Absent, I cup the apple in my dominant hand and lift the washing machine lid. All the carnies have gone home to their penchants. I never really understood how to eat fruit with that kind of authority. Bent wrist, two fingers free, the motor skills to look elsewhere and command with teeth. The windows are spread too thin but I will not notice. With the other hand I am somersaulting. I pour detergent. Instead, what falls out are squiggly tubes of blue lightning. Or maybe they are not tubes but blue yarn. Meek bolts, dangling hungry pieces. They strike anemic and I laugh at the lightning for being so harmless. The globe is a hollowed-out gourd. The carnies are not like most people. Their business is noise but they do not fear the absence of business. I want to hurt them into something beautiful. I screw the cap onto the bottle of detergent and some detergent spills onto my finger. Tissue in pockets will yield heinous results but I will not notice. I start the cycle. Jungian theory is one thing that can make me cry. If not for the Internet I would forget my numerical age. I lick the detergent from my finger and watch the apple bob among bras, panties and soap.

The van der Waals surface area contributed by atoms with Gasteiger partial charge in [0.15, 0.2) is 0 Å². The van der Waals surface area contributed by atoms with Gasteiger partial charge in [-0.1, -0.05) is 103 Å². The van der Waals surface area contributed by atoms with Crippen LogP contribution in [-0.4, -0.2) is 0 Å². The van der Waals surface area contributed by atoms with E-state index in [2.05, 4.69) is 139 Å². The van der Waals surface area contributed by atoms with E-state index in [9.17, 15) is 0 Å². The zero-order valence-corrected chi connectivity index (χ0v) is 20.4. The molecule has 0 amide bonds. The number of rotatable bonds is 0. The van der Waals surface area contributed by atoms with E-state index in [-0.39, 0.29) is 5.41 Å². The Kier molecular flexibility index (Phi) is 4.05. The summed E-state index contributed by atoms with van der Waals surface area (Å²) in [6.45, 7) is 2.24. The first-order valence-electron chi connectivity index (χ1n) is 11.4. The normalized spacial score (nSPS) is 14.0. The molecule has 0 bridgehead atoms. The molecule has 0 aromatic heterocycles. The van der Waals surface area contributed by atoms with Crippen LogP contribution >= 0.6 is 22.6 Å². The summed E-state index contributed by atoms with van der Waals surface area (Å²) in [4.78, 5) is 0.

Audri Sousa has appeared in Sub-Lit, Pank, Keyhole, and Robot Melon. Her chapbook Caspian Quilt is forthcoming from Bedouin Books. She is currently alive in California and can otherwise be found at